The Future Perfect|
Fall 2018 not offered
|Certificates: Social, Cultural, and Critical Theory|
|Course Cluster: Queer Studies|
Sociology is typically preoccupied with the present and, to a lesser extent, the past, favoring empirical methods that aim to reveal a variety of truths: for example, the logics underlying social structures and systems, the causes of social inequality, and the mechanisms by which inequality is reproduced. Where does this leave the future? Despite the persistence of patterns of social life, the future remains always and ultimately undetermined. We cannot know it; we can only imagine, speculate, and fantasize. The future, it seems, belongs to the world of fiction: to novels, films, television shows, and music that offer visions of what it might hold. These visions are sometimes suffused with hope for a changed world and sometimes with anxiety at the prospect of change. What can we learn about the present from images of the future? Might they offer an antidote to suspicions that we are headed toward a future of increased inequality and scarcity and looming environmental catastrophe? What traps might we find ourselves in when we treat the future as a distinct category of time? This course pairs social theory with works of fiction in addressing these questions.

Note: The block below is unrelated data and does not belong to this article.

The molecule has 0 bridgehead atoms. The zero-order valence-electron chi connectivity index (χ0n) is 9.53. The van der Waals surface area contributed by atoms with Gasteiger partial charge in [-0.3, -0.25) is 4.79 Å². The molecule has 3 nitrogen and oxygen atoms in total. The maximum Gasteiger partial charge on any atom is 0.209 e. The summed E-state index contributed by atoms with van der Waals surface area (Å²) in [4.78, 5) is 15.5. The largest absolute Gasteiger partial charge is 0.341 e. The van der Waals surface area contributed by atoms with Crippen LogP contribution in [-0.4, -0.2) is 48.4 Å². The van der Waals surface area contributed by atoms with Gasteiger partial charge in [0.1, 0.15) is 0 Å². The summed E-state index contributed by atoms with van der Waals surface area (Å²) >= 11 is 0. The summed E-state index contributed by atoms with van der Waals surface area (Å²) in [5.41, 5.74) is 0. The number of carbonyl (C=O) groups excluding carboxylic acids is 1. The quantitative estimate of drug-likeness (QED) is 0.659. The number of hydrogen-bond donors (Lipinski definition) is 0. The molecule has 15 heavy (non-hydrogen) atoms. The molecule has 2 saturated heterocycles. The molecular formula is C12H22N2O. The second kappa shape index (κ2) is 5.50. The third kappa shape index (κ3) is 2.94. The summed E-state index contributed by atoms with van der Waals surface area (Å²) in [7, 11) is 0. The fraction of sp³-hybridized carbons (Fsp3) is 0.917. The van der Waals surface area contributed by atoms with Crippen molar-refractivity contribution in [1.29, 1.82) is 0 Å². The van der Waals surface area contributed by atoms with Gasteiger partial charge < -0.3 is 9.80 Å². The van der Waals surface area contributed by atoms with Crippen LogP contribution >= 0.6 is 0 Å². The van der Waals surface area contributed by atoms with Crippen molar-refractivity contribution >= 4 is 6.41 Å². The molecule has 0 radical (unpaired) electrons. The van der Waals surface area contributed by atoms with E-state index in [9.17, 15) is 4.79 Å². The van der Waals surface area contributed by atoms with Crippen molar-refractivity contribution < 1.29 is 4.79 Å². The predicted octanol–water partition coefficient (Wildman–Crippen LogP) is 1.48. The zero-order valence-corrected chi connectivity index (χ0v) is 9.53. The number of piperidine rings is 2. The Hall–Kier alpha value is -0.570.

||Gen Ed Area Dept:
|Course Format: Lecture / Discussion||Grading Mode: Graded|
||Prerequisites: SOC151 AND SOC212
||Fulfills a Major Requirement for: (CSCT)(SISP-Soc Conc)(SOC)
Course reader including works by Wendell Bell, Evitar Zerubavel, Lee Edelman, Emile Durkheim, Wendy Brown, Paul Gilroy, Patricia Clough, Donna Haraway, Ernst Bloch, Gilles Deleuze, Walter Benjamin, and Jose Esteban Munoz.
Fictional works will include Born in Flames, Space is the Place, WALL-E, District 9, Oryx and Crake, Parable of the Sower, Herland, and Slave to the Rhythm.
|Examination and Assignments: |
Weekly writing assignments, three short papers, and a presentation.
|Additional Requirements and/or Comments: |
Pre-requisite overrides may be granted on a case-by-case basis for students with comparable foundation courses.